Obama Authorizes National Guard Call-Up to Fight Ebola in West Africa

President Barack Obama holds a meeting with federal agencies coordinating the government’s Ebola response, on Oct. 15, 2014. Kevin Lamarque/Reuters

President Barack Obama authorized a call-up of the National Guard and additional military reservists to active duty on Thursday in case they are needed to address the humanitarian crisis that has resulted from the Ebola outbreak in West Africa.

Obama signed an executive order and also notified congressional officials, The Associated Press reported.

In a letter to Rep. John Boehner, speaker of the House of Representatives, Obama said he is authorizing the secretary of defense and the secretary of homeland security to call up reservists to "augment the active forces in support of Operation United Assistance."

Reservists would provide humanitarian assistance and "consequence management" related to the disease's outbreak in West Africa. The virus has killed more than 4,300 people and infected nearly 9,000 in West Africa, primarily in Sierra Leone, Guinea and Liberia, according to the latest figures from the World Health Organization.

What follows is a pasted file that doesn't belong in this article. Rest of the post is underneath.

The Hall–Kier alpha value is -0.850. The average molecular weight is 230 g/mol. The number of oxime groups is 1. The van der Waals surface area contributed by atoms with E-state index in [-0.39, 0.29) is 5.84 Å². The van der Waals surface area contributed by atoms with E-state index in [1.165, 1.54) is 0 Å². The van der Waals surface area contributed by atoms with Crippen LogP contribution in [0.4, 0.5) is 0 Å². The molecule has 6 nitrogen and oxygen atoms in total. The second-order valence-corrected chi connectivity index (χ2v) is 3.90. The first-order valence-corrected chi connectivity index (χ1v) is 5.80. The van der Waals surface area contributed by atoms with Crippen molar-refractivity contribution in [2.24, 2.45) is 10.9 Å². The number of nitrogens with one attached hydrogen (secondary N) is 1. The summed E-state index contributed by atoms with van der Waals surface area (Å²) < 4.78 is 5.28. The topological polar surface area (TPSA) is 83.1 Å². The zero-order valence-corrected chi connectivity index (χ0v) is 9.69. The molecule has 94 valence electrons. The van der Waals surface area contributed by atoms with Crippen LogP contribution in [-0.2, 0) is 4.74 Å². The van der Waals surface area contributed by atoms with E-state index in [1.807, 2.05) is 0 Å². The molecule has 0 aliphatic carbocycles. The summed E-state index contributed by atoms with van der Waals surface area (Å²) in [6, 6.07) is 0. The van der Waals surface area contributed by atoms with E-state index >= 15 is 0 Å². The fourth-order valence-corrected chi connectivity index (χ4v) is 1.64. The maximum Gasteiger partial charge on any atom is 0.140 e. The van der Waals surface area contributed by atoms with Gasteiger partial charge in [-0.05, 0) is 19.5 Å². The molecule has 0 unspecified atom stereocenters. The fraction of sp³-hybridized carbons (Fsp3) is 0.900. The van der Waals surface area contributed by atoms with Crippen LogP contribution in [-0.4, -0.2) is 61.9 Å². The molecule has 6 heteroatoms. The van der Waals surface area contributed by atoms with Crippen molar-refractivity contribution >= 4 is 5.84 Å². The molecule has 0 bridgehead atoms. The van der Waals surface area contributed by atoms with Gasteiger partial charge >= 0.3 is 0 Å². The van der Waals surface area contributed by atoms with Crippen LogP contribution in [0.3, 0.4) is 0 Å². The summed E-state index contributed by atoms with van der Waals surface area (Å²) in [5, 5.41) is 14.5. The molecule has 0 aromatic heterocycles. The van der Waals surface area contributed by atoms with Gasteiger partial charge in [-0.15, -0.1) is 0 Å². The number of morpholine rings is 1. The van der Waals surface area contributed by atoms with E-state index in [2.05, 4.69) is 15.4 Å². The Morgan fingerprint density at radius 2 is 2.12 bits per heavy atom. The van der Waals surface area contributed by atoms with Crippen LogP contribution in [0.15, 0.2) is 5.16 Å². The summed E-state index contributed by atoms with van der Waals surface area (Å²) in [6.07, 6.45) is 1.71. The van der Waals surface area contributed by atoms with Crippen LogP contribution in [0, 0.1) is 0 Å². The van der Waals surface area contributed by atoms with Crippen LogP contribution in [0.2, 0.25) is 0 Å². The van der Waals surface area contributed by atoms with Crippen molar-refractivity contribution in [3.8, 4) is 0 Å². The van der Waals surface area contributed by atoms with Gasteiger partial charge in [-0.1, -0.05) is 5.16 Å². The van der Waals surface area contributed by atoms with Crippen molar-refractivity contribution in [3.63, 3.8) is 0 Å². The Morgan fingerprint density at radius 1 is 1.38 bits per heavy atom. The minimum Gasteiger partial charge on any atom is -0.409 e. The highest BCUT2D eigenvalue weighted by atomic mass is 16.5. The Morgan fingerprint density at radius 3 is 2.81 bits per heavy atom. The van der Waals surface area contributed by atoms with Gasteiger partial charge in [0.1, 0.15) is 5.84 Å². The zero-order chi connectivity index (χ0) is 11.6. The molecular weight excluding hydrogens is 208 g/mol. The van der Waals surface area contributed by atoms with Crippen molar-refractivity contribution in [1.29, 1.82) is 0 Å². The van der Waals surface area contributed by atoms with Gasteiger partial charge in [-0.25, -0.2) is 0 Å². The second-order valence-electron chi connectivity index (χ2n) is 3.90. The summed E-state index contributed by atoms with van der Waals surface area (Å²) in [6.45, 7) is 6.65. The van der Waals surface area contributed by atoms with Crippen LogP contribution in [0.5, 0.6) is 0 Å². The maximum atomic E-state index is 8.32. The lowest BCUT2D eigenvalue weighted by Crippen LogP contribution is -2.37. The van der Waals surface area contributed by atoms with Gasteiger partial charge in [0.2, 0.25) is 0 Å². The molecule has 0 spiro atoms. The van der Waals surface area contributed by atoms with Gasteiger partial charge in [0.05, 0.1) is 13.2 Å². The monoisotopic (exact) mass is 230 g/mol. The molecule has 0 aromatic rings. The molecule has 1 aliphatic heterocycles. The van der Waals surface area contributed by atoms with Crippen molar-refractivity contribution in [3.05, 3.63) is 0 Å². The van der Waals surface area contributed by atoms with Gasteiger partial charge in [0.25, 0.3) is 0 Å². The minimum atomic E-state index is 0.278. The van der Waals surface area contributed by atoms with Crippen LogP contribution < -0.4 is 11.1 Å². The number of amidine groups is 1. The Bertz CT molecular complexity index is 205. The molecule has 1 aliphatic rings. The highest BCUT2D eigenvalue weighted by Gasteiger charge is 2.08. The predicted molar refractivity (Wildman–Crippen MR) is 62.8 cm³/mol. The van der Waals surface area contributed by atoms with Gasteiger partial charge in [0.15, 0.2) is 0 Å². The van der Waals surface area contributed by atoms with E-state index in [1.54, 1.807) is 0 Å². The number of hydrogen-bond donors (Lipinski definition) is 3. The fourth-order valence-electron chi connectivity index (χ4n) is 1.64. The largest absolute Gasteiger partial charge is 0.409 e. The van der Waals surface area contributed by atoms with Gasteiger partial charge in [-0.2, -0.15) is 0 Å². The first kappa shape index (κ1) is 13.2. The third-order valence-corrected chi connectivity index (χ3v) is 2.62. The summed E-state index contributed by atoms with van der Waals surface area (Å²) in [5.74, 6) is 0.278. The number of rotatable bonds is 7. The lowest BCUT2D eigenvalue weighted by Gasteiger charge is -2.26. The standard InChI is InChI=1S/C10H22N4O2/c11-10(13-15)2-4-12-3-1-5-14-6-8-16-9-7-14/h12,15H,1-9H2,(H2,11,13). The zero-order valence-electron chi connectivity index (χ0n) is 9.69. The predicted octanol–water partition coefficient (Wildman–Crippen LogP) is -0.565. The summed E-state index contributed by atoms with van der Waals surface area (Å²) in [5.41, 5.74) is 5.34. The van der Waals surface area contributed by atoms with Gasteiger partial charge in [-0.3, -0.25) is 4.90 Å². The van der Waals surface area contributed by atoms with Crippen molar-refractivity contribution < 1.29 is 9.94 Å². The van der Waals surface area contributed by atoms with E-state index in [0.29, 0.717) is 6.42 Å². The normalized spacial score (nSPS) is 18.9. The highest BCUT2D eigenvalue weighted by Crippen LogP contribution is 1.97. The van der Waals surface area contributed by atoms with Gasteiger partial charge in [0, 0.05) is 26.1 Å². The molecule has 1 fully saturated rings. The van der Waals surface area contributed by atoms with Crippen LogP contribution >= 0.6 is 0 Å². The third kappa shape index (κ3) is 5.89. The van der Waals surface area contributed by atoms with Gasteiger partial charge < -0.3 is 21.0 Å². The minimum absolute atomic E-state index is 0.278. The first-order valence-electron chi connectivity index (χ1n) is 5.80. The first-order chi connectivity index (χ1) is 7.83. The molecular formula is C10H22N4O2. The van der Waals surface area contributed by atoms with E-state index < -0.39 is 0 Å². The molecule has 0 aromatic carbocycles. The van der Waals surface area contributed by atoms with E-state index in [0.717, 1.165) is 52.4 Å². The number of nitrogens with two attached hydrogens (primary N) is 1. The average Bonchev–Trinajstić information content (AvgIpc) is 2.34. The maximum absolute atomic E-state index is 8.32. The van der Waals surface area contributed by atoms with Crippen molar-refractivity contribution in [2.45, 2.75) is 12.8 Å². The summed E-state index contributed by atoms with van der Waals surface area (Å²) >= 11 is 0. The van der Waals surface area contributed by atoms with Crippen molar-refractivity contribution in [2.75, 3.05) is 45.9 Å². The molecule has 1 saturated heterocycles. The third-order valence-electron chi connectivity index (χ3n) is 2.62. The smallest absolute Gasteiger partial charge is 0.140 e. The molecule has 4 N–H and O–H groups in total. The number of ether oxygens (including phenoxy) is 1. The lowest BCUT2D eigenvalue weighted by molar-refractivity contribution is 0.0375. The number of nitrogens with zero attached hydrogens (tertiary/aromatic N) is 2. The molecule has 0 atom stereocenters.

So far, the U.S. has deployed 130 health and disaster response experts and 350 military personnel to West Africa, according to a fact sheet released by the White House on October 6. Before Thursday's announcement, the Pentagon press secretary had said the military could send up to 4,000 troops to West Africa.

The U.S. Centers for Disease Control and Prevention has repeatedly said the top priority for protecting Americans from Ebola is stopping the disease at its source in West Africa.